The ability to reliably retrieve a backup copy of imaging data that might be otherwise lost due to hardware/software or network failures is no longer just good practice, but a federally mandated requirement. Don’t take the risk! The FDA has warned healthcare facilities that in 2016 it may take compliance actions if their PACS fails and all images are lost due to lack of secure business continuity and/or disaster recovery plans. A recent Aunt Minnie article cited several compliance issues at mammography facilities over the last few months. One site permanently lost more than 20% of its mammograms, while another is attempting the expensive retrieval of more than 6,000 lost mammograms.

The FDA said that proper investment in PACS infrastructure including Cloud based archiving solutions could prevent the catastrophic loss of images. A Cloud PACS solution uses a vendor offsite to digitally store images that are automatically streamed into the Cloud. The vendor takes ownership of managing the security settings through an encryption technology and provides an automated storage and disaster recovery program.

4) The Baby Boomer Generation Will Have a Continued Impact on Healthcare

By 2030 there will be over 75 million Americans who are over the age of 65. Due to health advancements, this generation is living longer than its predecessors and with more chronic disease. This group is also highly subject to falls and various orthopedic injuries. Investments in technology can help with patient flow in hospitals and allow for greater flexibility among patients and doctors alike. Hospitals are even citing an interest among boomers in mobile health care, and patient portals have been one such advancement that enhances the workflow between doctors and patients.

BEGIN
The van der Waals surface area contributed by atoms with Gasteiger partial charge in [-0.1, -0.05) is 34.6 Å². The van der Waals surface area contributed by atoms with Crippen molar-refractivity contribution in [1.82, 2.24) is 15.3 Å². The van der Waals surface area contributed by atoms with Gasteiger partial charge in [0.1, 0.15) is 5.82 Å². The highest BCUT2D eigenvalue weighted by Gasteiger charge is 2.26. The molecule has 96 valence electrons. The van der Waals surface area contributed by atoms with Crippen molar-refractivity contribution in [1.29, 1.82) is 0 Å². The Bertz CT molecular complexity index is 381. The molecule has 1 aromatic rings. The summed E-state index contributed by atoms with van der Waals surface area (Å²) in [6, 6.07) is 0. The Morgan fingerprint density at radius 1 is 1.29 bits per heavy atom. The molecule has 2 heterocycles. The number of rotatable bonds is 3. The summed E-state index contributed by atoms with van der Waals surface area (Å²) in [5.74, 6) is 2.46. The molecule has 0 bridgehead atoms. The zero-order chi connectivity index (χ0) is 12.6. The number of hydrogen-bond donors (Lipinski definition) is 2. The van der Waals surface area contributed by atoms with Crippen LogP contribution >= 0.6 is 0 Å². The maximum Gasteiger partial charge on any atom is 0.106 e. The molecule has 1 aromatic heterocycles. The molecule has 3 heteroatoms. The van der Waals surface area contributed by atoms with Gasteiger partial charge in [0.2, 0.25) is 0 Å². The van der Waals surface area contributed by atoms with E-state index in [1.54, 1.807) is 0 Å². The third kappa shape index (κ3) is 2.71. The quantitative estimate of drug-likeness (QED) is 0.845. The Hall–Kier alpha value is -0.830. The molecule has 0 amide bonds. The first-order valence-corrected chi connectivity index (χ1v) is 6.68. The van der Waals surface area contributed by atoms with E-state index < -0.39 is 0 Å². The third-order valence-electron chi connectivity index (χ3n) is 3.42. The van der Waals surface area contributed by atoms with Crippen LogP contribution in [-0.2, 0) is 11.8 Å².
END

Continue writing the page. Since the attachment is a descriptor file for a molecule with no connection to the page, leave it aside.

If doctors and hospitals can provide individuals with health technology, education, and resources, they can become more capable of self-diagnosing, avoiding unnecessary ER and doctor visits, and seeking medical care and/or alert to their physicians when critical.

5) Security Remains a Key Concern

Cyber security will remain a key concern for both patients and providers in 2016. According to PwC, nearly 40% of customers said they would abandon or reconsider using a health organization if it were hacked.

When researching Cloud based solutions, it’s important to thoroughly examine the security features offered by your vendor. Questions you may want to ask include, Are you HIPAA compliant? Are their role based-permissions for users? Are their detailed audits and activity logs? How exactly is PHI kept secure?

For example, DICOM Grid uses a patented split-merge technology that anonymizes image studies by removing PHI from imaging data. The PHI is separately encrypted and stored producing an Internet-safe study.

What trends do you think we’ll see in healthcare in 2016?


Catherine Slotnick, Marketing Manager

About Catherine Slotnick

Catherine Slotnick is a passionate healthcare marketer with a deep interest in the latest & greatest in the Health IT space. As Ambra Health's Director of Marketing, Catherine primarily focuses on creating and sharing thought leadership content in the radiology and informatics space. Catherine graduated from the University of Virginia with a BA in Psychology & Art History. When she's not writing, she enjoys cooking and petting dogs that aren't hers.